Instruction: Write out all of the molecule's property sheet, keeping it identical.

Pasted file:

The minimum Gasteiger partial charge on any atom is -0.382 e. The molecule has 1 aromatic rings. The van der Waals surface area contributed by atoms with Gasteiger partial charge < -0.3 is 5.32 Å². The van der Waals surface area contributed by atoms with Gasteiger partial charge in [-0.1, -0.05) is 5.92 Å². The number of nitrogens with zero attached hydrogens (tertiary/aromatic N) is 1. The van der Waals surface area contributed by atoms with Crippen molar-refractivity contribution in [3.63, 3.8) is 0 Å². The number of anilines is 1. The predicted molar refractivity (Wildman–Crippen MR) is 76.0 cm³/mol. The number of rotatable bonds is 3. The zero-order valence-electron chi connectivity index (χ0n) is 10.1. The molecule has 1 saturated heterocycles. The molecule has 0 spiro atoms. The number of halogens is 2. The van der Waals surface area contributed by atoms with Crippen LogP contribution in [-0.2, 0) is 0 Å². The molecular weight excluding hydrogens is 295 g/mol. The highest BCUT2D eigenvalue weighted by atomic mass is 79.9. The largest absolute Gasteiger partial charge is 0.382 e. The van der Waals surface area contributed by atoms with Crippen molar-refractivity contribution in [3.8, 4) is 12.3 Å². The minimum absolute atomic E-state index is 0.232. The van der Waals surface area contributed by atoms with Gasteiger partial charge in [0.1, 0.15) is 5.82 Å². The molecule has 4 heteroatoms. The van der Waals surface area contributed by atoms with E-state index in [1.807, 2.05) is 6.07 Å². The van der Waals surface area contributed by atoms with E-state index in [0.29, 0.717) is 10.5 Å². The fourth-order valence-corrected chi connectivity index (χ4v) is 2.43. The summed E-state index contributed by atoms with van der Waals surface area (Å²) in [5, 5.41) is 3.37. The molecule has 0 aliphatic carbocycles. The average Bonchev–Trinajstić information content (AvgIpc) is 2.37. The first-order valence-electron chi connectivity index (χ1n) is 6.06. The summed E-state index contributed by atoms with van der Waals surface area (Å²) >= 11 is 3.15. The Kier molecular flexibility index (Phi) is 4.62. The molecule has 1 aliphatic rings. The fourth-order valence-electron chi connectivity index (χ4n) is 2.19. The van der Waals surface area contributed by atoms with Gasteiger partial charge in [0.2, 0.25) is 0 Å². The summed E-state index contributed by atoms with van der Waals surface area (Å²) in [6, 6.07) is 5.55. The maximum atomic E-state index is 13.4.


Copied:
The minimum Gasteiger partial charge on any atom is -0.382 e. The molecule has 1 aromatic rings. The van der Waals surface area contributed by atoms with Gasteiger partial charge < -0.3 is 5.32 Å². The van der Waals surface area contributed by atoms with Gasteiger partial charge in [-0.1, -0.05) is 5.92 Å². The number of nitrogens with zero attached hydrogens (tertiary/aromatic N) is 1. The van der Waals surface area contributed by atoms with Crippen molar-refractivity contribution in [3.63, 3.8) is 0 Å². The number of anilines is 1. The predicted molar refractivity (Wildman–Crippen MR) is 76.0 cm³/mol. The number of rotatable bonds is 3. The zero-order valence-electron chi connectivity index (χ0n) is 10.1. The molecule has 1 saturated heterocycles. The molecule has 0 spiro atoms. The number of halogens is 2. The van der Waals surface area contributed by atoms with Crippen LogP contribution in [-0.2, 0) is 0 Å². The molecular weight excluding hydrogens is 295 g/mol. The highest BCUT2D eigenvalue weighted by atomic mass is 79.9. The largest absolute Gasteiger partial charge is 0.382 e. The van der Waals surface area contributed by atoms with Crippen molar-refractivity contribution in [3.8, 4) is 12.3 Å². The minimum absolute atomic E-state index is 0.232. The van der Waals surface area contributed by atoms with Gasteiger partial charge in [0.1, 0.15) is 5.82 Å². The molecule has 4 heteroatoms. The van der Waals surface area contributed by atoms with E-state index in [1.807, 2.05) is 6.07 Å². The van der Waals surface area contributed by atoms with E-state index in [0.29, 0.717) is 10.5 Å². The fourth-order valence-corrected chi connectivity index (χ4v) is 2.43. The summed E-state index contributed by atoms with van der Waals surface area (Å²) in [5, 5.41) is 3.37. The molecule has 0 aliphatic carbocycles. The average Bonchev–Trinajstić information content (AvgIpc) is 2.37. The first-order valence-electron chi connectivity index (χ1n) is 6.06. The summed E-state index contributed by atoms with van der Waals surface area (Å²) >= 11 is 3.15. The Kier molecular flexibility index (Phi) is 4.62. The molecule has 1 aliphatic rings. The fourth-order valence-electron chi connectivity index (χ4n) is 2.19. The van der Waals surface area contributed by atoms with Gasteiger partial charge in [0.2, 0.25) is 0 Å². The summed E-state index contributed by atoms with van der Waals surface area (Å²) in [6, 6.07) is 5.55. The maximum atomic E-state index is 13.4.